• A conditioned stimulus is an object, person, place, or item that becomes associated with a certain response through repeated exposure. This process involves pairing the unconditioned stimulus with a particular response or impulse, resulting in the creation of a conditioned response.
  • Examples of a conditioned stimulus and conditioned response include a barista responding to a bell ringing at a coffee shop, knowing a customer has entered, or a hotel concierge reacting to a customer ringing a bell at the front desk. 
  • An unconditioned stimulus automatically causes a response without prior learning, while a conditioned stimulus prompts a learned response after being associated with an unconditioned stimulus. 
  • Frequent and repeated exposure to an unconditioned stimulus can lead to the development of a conditioned stimulus. Effective conditioning requires repeated exposure to a stimulus with the same response each time, as well as the immediate pairing of the conditioned and unconditioned stimulus. 

We may not realize it, but we interact with a variety of conditioned stimuli on an average day, from getting up when the school bell rings to stopping at a red light in traffic. Conditioned stimuli can be created knowingly or unknowingly, but all elicit certain impulsive actions based on an associated stimulus.

Learn more about the differences between a conditioned stimulus and an unconditioned stimulus, as well as how they work together to cause a conditioned response.

What Is the Meaning of “Conditional Stimulus”? What Is a Conditioned Stimulus?

A conditioned stimulus is when a certain response (for example, leaving the classroom) becomes associated with a previously neutral object, item, person, or place (for example, a bell ringing). A neutral, also referred to as unconditioned, stimulus can become a conditioned stimulus either intentionally or unintentionally.

This process works by repeatedly pairing the neutral stimulus with the unconditioned stimulus–something that causes an automatic response–until they are associated with one another and evoke the same response. At this point, that response is considered a conditioned response.

Conditioned stimuli develop over time and require a repeated pairing of two specific stimuli and a specific response or impulse. It’s possible, and even quite common, for individuals to have multiple conditioned responses to stimuli in their environment. It’s also possible to undo the conditioned stimulus-response pairing.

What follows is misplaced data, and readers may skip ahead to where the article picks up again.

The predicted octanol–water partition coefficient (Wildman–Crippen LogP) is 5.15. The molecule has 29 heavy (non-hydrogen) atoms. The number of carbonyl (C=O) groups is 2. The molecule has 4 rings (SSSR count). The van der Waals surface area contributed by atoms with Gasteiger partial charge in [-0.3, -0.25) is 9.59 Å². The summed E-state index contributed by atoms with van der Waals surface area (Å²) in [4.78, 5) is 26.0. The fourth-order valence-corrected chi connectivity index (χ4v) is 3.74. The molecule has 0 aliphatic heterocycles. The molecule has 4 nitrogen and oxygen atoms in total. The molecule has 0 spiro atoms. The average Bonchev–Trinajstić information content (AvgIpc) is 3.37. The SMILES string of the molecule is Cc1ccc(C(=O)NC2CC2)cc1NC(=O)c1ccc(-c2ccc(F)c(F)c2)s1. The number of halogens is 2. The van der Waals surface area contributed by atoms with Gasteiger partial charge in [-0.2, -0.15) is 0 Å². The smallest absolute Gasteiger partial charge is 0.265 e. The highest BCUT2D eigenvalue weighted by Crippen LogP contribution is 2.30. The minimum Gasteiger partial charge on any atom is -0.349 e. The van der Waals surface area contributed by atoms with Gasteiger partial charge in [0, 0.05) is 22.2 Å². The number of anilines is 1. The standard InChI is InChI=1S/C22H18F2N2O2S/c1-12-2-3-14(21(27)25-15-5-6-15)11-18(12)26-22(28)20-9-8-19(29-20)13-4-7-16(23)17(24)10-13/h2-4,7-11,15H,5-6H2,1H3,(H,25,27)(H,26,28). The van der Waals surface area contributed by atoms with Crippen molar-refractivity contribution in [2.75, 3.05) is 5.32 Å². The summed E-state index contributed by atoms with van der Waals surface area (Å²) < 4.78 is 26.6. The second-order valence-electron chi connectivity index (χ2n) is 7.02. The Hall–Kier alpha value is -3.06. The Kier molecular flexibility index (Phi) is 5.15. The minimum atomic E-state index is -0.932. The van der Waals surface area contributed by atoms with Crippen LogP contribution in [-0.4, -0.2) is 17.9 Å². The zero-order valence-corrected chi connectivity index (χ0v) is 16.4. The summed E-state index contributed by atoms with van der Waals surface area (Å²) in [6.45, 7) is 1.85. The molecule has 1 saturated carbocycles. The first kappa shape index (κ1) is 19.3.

What Is an Example of a Conditioned Stimulus?

A good example of a conditioned stimulus can be found when you enter a coffee shop and there’s a bell above the door. The barista hears the bell and knows that a customer is present and requires service. The barista engages in an action because of the bell (stimulus), such as saying a greeting. They aren’t reacting to the bell itself, but what the bell now signifies to them — a customer entering the shop. 

In this example, the bell is the conditioned stimulus, the customer entering the shop is the unconditioned stimulus, and the greeting is the conditioned response.

What Is an Example of a Conditioned Response?

A conditioned response is a learned response that has been paired with a conditioned stimulus. An example would include a hotel concierge walking to the front desk after a customer has rung a bell. 

In a famous psychology experiment known as Pavlov’s Dog, psychologist Ivan Pavlov trained his dog to associate the ringing of a bell with being fed. Quickly, the dog developed a conditioned response of salivating when he heard the bell, despite the fact that it had not been presented with food. 

What Is a Conditioned vs. Unconditioned Stimulus?

An unconditioned stimulus leads to an automatic response without any prior learning or thought on the part of the subject. Examples include your eyes watering while cutting an onion or salivating at the smell of your favorite food.

A conditioned stimulus, on the other hand, only produces a reaction from a person after they have learned to associate the stimulus with a specific (usually unrelated) outcome. Think of a cat running to you when they hear a can open, because they’ve learned to associate the sound of an opening can with their dinner.

A conditioned stimulus is something that has the capacity to create a paired response, and often, is something that the person has been exposed to frequently and repeatedly. An unconditioned stimulus can elicit a directly-related response. 

Not all unconditioned stimuli will lead to someone developing conditioned stimuli, but repeated and frequent exposure paired with a neutral stimulus can increase that likelihood.

What Are Examples of a Conditioned Stimulus and an Unconditioned Stimulus?

Again looking at the Pavlov’s Dog experiment, there are three important elements: the bell, the food, and the reaction of salivating. 

In this scenario, salivating is the conditioned response. This means that the conditioned stimulus is the bell, as it eventually elicits the conditioned response. The unconditioned stimulus is then the food, as it directly causes the reaction of salivation and is paired with the bell in order to associate the two.

What Makes a Good Conditioned Stimulus?

Certain factors strongly influence and strengthen the relationship between a stimulus and its conditioned response. For example, repeated exposure to a stimulus with the same response following it each time has a high likelihood of creating a conditioned stimulus-response. To make the conditioning most effective, the person needs to be exposed to the unconditioned stimulus quickly after being exposed to the conditioned stimulus.

Further, having a high risk and/or reward for engaging in some sort of response behavior associated with the stimulus significantly increases the strength of that conditioned stimulus-response.